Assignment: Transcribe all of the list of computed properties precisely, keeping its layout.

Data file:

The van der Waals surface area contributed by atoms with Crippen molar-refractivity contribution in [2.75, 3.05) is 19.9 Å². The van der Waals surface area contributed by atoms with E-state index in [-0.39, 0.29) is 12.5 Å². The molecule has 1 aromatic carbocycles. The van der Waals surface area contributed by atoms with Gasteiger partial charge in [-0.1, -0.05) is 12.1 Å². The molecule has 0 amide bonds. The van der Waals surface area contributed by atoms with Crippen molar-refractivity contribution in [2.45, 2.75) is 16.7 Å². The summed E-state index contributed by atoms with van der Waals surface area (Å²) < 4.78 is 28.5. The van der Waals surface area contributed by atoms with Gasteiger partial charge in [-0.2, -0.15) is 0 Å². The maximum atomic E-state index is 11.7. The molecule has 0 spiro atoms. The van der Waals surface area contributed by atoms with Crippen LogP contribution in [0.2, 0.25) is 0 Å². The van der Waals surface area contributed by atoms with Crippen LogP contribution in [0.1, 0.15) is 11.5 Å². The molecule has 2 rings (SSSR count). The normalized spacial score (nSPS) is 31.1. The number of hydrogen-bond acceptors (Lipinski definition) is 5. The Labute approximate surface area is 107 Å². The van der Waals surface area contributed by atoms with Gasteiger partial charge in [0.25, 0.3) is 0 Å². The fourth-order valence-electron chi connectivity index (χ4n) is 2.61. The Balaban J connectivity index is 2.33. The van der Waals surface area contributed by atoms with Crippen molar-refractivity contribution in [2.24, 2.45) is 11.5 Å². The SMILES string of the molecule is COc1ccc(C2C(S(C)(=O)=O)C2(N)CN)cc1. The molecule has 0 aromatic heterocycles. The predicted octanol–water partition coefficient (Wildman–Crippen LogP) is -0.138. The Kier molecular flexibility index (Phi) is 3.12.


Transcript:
The van der Waals surface area contributed by atoms with Crippen molar-refractivity contribution in [2.75, 3.05) is 19.9 Å². The van der Waals surface area contributed by atoms with E-state index in [-0.39, 0.29) is 12.5 Å². The molecule has 1 aromatic carbocycles. The van der Waals surface area contributed by atoms with Gasteiger partial charge in [-0.1, -0.05) is 12.1 Å². The molecule has 0 amide bonds. The van der Waals surface area contributed by atoms with Crippen molar-refractivity contribution in [2.45, 2.75) is 16.7 Å². The summed E-state index contributed by atoms with van der Waals surface area (Å²) < 4.78 is 28.5. The van der Waals surface area contributed by atoms with Gasteiger partial charge in [-0.2, -0.15) is 0 Å². The maximum atomic E-state index is 11.7. The molecule has 0 spiro atoms. The van der Waals surface area contributed by atoms with Crippen LogP contribution in [0.2, 0.25) is 0 Å². The van der Waals surface area contributed by atoms with Crippen LogP contribution in [0.1, 0.15) is 11.5 Å². The molecule has 2 rings (SSSR count). The normalized spacial score (nSPS) is 31.1. The number of hydrogen-bond acceptors (Lipinski definition) is 5. The Labute approximate surface area is 107 Å². The van der Waals surface area contributed by atoms with Gasteiger partial charge in [0.25, 0.3) is 0 Å². The fourth-order valence-electron chi connectivity index (χ4n) is 2.61. The Balaban J connectivity index is 2.33. The van der Waals surface area contributed by atoms with Crippen molar-refractivity contribution in [2.24, 2.45) is 11.5 Å². The SMILES string of the molecule is COc1ccc(C2C(S(C)(=O)=O)C2(N)CN)cc1. The molecule has 0 aromatic heterocycles. The predicted octanol–water partition coefficient (Wildman–Crippen LogP) is -0.138. The Kier molecular flexibility index (Phi) is 3.12.